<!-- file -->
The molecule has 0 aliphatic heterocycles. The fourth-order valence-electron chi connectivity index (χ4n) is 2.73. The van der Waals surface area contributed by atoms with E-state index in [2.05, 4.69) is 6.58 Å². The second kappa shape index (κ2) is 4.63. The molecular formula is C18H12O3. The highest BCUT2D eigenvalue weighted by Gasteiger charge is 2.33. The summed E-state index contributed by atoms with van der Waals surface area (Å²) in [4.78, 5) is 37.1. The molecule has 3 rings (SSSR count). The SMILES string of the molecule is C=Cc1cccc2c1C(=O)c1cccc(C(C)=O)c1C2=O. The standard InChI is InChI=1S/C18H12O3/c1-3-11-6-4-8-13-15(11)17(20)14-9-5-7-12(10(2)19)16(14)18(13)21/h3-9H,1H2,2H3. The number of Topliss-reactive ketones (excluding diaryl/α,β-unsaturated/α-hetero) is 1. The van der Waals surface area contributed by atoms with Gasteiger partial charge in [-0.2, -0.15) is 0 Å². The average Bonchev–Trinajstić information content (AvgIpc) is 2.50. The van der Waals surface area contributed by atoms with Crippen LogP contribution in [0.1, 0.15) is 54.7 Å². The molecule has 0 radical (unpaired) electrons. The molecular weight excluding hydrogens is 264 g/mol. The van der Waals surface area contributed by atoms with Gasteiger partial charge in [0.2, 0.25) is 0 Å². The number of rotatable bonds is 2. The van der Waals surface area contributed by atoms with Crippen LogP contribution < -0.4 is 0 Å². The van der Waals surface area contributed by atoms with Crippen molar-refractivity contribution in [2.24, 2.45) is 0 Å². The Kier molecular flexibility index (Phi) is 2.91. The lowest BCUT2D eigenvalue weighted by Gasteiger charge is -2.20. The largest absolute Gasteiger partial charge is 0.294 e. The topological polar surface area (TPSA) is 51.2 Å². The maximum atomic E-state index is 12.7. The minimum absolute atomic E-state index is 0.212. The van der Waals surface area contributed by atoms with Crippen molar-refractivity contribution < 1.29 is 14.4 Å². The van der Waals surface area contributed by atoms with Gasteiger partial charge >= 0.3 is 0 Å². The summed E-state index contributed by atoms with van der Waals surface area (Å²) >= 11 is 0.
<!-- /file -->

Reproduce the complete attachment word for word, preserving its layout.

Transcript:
The molecule has 0 aliphatic heterocycles. The fourth-order valence-electron chi connectivity index (χ4n) is 2.73. The van der Waals surface area contributed by atoms with E-state index in [2.05, 4.69) is 6.58 Å². The second kappa shape index (κ2) is 4.63. The molecular formula is C18H12O3. The highest BCUT2D eigenvalue weighted by Gasteiger charge is 2.33. The summed E-state index contributed by atoms with van der Waals surface area (Å²) in [4.78, 5) is 37.1. The molecule has 3 rings (SSSR count). The SMILES string of the molecule is C=Cc1cccc2c1C(=O)c1cccc(C(C)=O)c1C2=O. The standard InChI is InChI=1S/C18H12O3/c1-3-11-6-4-8-13-15(11)17(20)14-9-5-7-12(10(2)19)16(14)18(13)21/h3-9H,1H2,2H3. The number of Topliss-reactive ketones (excluding diaryl/α,β-unsaturated/α-hetero) is 1. The van der Waals surface area contributed by atoms with Gasteiger partial charge in [-0.2, -0.15) is 0 Å². The average Bonchev–Trinajstić information content (AvgIpc) is 2.50. The van der Waals surface area contributed by atoms with Crippen LogP contribution in [0.1, 0.15) is 54.7 Å². The molecule has 0 radical (unpaired) electrons. The molecular weight excluding hydrogens is 264 g/mol. The van der Waals surface area contributed by atoms with Gasteiger partial charge in [0.2, 0.25) is 0 Å². The number of rotatable bonds is 2. The van der Waals surface area contributed by atoms with Crippen LogP contribution < -0.4 is 0 Å². The van der Waals surface area contributed by atoms with Crippen molar-refractivity contribution in [2.24, 2.45) is 0 Å². The Kier molecular flexibility index (Phi) is 2.91. The lowest BCUT2D eigenvalue weighted by Gasteiger charge is -2.20. The largest absolute Gasteiger partial charge is 0.294 e. The topological polar surface area (TPSA) is 51.2 Å². The maximum atomic E-state index is 12.7. The minimum absolute atomic E-state index is 0.212. The van der Waals surface area contributed by atoms with Crippen molar-refractivity contribution < 1.29 is 14.4 Å². The van der Waals surface area contributed by atoms with Gasteiger partial charge >= 0.3 is 0 Å². The summed E-state index contributed by atoms with van der Waals surface area (Å²) >= 11 is 0.